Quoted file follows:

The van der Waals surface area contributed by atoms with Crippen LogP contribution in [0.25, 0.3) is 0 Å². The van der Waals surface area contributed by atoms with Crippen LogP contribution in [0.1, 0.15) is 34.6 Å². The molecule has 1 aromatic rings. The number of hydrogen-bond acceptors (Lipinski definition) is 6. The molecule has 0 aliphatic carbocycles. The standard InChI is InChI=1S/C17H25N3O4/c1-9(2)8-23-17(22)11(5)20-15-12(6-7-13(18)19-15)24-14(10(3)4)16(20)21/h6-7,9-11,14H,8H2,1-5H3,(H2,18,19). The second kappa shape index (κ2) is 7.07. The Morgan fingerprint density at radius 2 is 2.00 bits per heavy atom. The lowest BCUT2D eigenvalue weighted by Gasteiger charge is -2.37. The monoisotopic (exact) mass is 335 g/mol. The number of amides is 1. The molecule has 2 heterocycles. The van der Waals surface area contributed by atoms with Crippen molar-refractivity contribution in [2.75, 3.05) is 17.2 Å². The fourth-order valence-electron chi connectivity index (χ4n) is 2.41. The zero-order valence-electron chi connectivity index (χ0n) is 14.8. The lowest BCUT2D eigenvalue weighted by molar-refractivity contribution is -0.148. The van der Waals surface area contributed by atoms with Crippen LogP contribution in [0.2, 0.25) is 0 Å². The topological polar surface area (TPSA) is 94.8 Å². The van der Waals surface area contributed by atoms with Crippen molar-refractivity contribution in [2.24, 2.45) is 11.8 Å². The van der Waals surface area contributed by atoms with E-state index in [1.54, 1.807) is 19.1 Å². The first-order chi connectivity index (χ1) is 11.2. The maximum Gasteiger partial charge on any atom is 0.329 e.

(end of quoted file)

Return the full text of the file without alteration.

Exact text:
The van der Waals surface area contributed by atoms with Crippen LogP contribution in [0.25, 0.3) is 0 Å². The van der Waals surface area contributed by atoms with Crippen LogP contribution in [0.1, 0.15) is 34.6 Å². The molecule has 1 aromatic rings. The number of hydrogen-bond acceptors (Lipinski definition) is 6. The molecule has 0 aliphatic carbocycles. The standard InChI is InChI=1S/C17H25N3O4/c1-9(2)8-23-17(22)11(5)20-15-12(6-7-13(18)19-15)24-14(10(3)4)16(20)21/h6-7,9-11,14H,8H2,1-5H3,(H2,18,19). The second kappa shape index (κ2) is 7.07. The Morgan fingerprint density at radius 2 is 2.00 bits per heavy atom. The lowest BCUT2D eigenvalue weighted by Gasteiger charge is -2.37. The monoisotopic (exact) mass is 335 g/mol. The number of amides is 1. The molecule has 2 heterocycles. The van der Waals surface area contributed by atoms with Crippen molar-refractivity contribution in [2.75, 3.05) is 17.2 Å². The fourth-order valence-electron chi connectivity index (χ4n) is 2.41. The zero-order valence-electron chi connectivity index (χ0n) is 14.8. The lowest BCUT2D eigenvalue weighted by molar-refractivity contribution is -0.148. The van der Waals surface area contributed by atoms with Crippen LogP contribution in [0.2, 0.25) is 0 Å². The topological polar surface area (TPSA) is 94.8 Å². The van der Waals surface area contributed by atoms with Crippen molar-refractivity contribution in [2.24, 2.45) is 11.8 Å². The van der Waals surface area contributed by atoms with E-state index in [1.54, 1.807) is 19.1 Å². The first-order chi connectivity index (χ1) is 11.2. The maximum Gasteiger partial charge on any atom is 0.329 e.